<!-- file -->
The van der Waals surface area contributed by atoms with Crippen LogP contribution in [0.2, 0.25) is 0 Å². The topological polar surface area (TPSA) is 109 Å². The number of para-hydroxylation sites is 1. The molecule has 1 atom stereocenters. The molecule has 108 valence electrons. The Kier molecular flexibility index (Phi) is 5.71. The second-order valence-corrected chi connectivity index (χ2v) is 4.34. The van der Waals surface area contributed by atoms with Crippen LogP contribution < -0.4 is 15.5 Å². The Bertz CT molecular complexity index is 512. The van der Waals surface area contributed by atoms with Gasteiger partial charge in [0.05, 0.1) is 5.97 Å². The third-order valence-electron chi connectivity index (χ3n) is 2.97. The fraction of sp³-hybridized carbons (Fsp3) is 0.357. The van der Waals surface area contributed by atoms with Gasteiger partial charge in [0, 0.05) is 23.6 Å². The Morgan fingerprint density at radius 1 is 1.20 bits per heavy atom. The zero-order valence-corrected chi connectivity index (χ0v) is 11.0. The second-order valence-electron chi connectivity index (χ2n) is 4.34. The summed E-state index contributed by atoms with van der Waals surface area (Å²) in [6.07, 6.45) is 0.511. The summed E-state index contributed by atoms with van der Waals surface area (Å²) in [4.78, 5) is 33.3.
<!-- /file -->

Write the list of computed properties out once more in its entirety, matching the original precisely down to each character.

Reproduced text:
The van der Waals surface area contributed by atoms with Crippen LogP contribution in [0.2, 0.25) is 0 Å². The topological polar surface area (TPSA) is 109 Å². The number of para-hydroxylation sites is 1. The molecule has 1 atom stereocenters. The molecule has 108 valence electrons. The Kier molecular flexibility index (Phi) is 5.71. The second-order valence-corrected chi connectivity index (χ2v) is 4.34. The van der Waals surface area contributed by atoms with Crippen LogP contribution < -0.4 is 15.5 Å². The Bertz CT molecular complexity index is 512. The van der Waals surface area contributed by atoms with Gasteiger partial charge in [0.05, 0.1) is 5.97 Å². The third-order valence-electron chi connectivity index (χ3n) is 2.97. The fraction of sp³-hybridized carbons (Fsp3) is 0.357. The van der Waals surface area contributed by atoms with Gasteiger partial charge in [0, 0.05) is 23.6 Å². The Morgan fingerprint density at radius 1 is 1.20 bits per heavy atom. The zero-order valence-corrected chi connectivity index (χ0v) is 11.0. The second-order valence-electron chi connectivity index (χ2n) is 4.34. The summed E-state index contributed by atoms with van der Waals surface area (Å²) in [6.07, 6.45) is 0.511. The summed E-state index contributed by atoms with van der Waals surface area (Å²) in [4.78, 5) is 33.3.